가: 박 군. 오래간만이네. 어서 오게. 무슨 일인가?
Hey, Park. Long time no see. Come over here. What happened?
나: 교수님, 그동안 안녕하셨습니까? 다른 게 아니라 이번에 제가 졸업 논문을 쓰는데 조언을 얻고자 왔습니다.
Professor, how have you been? Actually, I came to get some help from you regarding my graduation thesis.
가: 벌써 자네가 졸업할 때가 됐나? 세월이 빠르구먼. 서서 그러지 말고 앉아서 차라도 마시면서 이야기하세.
Is it already time for you to graduate? My how time files. Have a seat, and we can talk over some tea or something.
나: 네, 감사합니다.
Yes, thank you.
This form of honorifics is used when the speaker wants to speak in a slightly impolite way to the hearer either because the hearer is of a similar age or younger than the speaker or because they are on friendly terms with each other. Thus, it is used by professors toward their students, by bosses toward their employees (and by superiors toward those under them), and by mothers-in-law and fathers-in-law toward their sons-in-law，etc. In addition, it is also used among older individuals when they do not want to speak too impolitely.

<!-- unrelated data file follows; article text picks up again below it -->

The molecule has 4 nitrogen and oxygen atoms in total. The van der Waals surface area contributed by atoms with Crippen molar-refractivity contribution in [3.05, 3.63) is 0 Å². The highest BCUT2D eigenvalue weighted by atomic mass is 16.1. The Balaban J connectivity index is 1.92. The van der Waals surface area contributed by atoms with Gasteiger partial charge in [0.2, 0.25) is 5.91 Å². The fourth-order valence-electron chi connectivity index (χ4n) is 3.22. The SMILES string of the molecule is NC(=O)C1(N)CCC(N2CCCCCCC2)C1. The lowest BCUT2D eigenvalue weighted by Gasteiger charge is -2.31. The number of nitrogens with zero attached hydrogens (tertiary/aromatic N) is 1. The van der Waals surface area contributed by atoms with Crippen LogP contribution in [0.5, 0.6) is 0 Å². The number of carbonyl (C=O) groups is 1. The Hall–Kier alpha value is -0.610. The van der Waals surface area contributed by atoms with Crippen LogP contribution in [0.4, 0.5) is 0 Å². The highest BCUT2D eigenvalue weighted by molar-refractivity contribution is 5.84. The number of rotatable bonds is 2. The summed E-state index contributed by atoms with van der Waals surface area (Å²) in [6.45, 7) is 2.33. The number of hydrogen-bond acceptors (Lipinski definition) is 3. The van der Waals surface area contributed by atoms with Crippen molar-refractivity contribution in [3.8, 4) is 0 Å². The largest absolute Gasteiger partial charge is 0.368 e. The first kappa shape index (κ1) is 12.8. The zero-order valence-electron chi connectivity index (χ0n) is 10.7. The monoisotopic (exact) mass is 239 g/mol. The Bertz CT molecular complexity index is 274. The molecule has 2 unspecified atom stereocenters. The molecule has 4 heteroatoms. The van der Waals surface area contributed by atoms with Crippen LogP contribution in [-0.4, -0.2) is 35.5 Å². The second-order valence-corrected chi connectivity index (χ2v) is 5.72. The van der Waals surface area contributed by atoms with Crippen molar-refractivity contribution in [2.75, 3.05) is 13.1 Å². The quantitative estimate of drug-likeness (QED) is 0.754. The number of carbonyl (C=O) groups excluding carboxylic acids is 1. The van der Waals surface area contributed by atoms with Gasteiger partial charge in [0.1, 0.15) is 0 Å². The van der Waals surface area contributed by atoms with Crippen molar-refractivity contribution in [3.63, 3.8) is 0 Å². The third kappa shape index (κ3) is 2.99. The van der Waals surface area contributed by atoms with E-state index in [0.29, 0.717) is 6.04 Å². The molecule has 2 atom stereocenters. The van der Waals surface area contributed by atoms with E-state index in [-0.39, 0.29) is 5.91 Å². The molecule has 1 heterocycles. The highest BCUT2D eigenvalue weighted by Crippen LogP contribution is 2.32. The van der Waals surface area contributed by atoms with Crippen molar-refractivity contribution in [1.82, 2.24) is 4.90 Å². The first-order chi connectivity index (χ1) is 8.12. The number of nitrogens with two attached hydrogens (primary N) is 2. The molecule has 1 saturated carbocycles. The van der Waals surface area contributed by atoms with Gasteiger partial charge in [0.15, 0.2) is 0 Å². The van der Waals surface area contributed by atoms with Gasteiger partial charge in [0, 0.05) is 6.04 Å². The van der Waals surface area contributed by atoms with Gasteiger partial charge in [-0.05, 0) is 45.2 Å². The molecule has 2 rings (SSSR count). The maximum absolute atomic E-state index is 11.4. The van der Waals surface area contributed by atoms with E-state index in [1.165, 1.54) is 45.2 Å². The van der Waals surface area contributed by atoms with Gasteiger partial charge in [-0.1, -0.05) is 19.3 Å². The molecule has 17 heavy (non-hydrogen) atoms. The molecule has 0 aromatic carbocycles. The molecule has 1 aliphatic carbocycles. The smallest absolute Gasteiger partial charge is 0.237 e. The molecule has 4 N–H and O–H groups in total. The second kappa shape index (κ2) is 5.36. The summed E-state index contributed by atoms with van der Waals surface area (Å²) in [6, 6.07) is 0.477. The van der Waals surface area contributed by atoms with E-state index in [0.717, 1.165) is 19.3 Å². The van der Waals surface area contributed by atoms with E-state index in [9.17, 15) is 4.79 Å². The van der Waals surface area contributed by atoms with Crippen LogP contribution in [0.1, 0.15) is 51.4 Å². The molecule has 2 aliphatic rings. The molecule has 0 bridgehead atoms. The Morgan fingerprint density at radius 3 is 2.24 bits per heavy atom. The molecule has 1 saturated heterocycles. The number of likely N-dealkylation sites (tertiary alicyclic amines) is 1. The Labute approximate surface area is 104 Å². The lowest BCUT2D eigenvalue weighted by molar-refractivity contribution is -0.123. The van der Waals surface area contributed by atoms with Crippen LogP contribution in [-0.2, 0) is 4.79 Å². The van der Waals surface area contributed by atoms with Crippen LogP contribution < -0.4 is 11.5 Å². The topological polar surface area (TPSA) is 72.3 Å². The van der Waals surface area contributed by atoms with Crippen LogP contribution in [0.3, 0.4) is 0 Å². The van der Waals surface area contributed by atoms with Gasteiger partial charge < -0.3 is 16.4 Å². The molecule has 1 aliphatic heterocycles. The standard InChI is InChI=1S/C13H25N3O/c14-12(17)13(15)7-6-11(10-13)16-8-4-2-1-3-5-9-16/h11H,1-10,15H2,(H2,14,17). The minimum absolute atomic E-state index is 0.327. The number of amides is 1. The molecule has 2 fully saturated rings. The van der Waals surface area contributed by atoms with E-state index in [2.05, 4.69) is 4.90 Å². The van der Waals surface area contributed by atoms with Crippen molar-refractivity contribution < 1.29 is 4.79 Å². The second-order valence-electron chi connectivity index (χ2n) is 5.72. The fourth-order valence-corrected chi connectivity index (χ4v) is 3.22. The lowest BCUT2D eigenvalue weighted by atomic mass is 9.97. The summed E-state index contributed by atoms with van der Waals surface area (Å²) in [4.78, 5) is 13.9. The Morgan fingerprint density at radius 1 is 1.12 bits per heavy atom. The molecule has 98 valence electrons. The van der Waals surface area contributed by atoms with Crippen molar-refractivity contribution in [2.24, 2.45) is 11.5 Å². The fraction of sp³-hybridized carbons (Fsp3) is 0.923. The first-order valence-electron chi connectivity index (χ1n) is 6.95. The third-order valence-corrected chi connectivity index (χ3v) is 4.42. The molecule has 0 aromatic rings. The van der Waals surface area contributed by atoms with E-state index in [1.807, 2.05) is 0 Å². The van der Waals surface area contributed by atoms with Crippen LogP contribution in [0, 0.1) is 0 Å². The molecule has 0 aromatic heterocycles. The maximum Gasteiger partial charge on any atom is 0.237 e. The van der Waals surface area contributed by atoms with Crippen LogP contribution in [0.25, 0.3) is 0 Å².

1. For declarative sentences, adjectives take the form -(으)이 while nouns take the form 일세.
• 고마우이. 수고가 많으이.
Thank you. You’ve gone thro니gh a lot of effort.
• 참 오래간만일세. 여기가 내 방일세.
It’s been a really long time. This is my room.
2. In most cases, the pronoun ‘나’ is used to refer to the speaker himself/herself while ‘자네’ is used to refer to the other person.
• 나는 집에 가는 길이네. 자네는 어디에 가나?
I’m on my way home. Where are you going?
• 오랜만에 자네를 보니 반갑구먼.
I’m so happy to see you after such a long time.
3. When addressing the hearer, 이보게 or 여보게 is mainly used.
• 이보게, 이것 좀 도와주게.
Hey (you), help me out with this.
• 여보게, 같이 가세.
Hey (you), let’s go together.